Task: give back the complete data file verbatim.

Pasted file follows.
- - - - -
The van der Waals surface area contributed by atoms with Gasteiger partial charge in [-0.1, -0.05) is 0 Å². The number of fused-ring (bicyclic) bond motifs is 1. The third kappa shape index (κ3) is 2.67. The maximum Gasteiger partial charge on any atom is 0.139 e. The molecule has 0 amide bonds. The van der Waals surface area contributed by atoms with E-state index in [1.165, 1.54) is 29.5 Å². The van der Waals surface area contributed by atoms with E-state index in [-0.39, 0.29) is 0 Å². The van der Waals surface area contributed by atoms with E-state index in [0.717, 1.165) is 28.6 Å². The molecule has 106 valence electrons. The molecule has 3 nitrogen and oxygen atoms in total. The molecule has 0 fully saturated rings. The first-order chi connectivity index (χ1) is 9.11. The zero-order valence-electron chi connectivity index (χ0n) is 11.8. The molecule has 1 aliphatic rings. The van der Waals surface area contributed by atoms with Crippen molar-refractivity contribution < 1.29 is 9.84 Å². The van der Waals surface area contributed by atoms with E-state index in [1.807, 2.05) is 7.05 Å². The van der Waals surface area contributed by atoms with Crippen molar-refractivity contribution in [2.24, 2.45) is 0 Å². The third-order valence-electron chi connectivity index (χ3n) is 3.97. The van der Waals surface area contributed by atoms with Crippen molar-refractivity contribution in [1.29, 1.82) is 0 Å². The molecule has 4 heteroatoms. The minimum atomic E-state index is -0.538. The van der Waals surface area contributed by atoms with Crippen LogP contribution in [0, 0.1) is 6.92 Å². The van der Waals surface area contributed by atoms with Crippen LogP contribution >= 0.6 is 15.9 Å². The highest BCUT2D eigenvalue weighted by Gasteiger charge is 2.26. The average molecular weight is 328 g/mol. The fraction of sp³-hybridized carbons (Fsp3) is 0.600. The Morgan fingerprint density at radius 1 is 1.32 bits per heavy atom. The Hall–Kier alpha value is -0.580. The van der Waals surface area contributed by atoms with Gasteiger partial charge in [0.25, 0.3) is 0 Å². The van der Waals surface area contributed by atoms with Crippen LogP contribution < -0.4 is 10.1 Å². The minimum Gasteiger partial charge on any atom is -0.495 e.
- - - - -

The van der Waals surface area contributed by atoms with Gasteiger partial charge in [-0.1, -0.05) is 0 Å². The number of fused-ring (bicyclic) bond motifs is 1. The third kappa shape index (κ3) is 2.67. The maximum Gasteiger partial charge on any atom is 0.139 e. The molecule has 0 amide bonds. The van der Waals surface area contributed by atoms with E-state index in [1.165, 1.54) is 29.5 Å². The van der Waals surface area contributed by atoms with E-state index in [-0.39, 0.29) is 0 Å². The van der Waals surface area contributed by atoms with E-state index in [0.717, 1.165) is 28.6 Å². The molecule has 106 valence electrons. The molecule has 3 nitrogen and oxygen atoms in total. The molecule has 0 fully saturated rings. The first-order chi connectivity index (χ1) is 9.11. The zero-order valence-electron chi connectivity index (χ0n) is 11.8. The molecule has 1 aliphatic rings. The van der Waals surface area contributed by atoms with Crippen molar-refractivity contribution < 1.29 is 9.84 Å². The van der Waals surface area contributed by atoms with E-state index in [1.807, 2.05) is 7.05 Å². The van der Waals surface area contributed by atoms with Crippen molar-refractivity contribution in [2.24, 2.45) is 0 Å². The third-order valence-electron chi connectivity index (χ3n) is 3.97. The van der Waals surface area contributed by atoms with Crippen molar-refractivity contribution in [1.29, 1.82) is 0 Å². The molecule has 4 heteroatoms. The minimum atomic E-state index is -0.538. The van der Waals surface area contributed by atoms with Crippen LogP contribution in [0, 0.1) is 6.92 Å². The van der Waals surface area contributed by atoms with Crippen LogP contribution >= 0.6 is 15.9 Å². The highest BCUT2D eigenvalue weighted by Gasteiger charge is 2.26. The average molecular weight is 328 g/mol. The fraction of sp³-hybridized carbons (Fsp3) is 0.600. The Morgan fingerprint density at radius 1 is 1.32 bits per heavy atom. The Hall–Kier alpha value is -0.580. The van der Waals surface area contributed by atoms with Gasteiger partial charge in [0.25, 0.3) is 0 Å². The van der Waals surface area contributed by atoms with Crippen LogP contribution < -0.4 is 10.1 Å². The minimum Gasteiger partial charge on any atom is -0.495 e.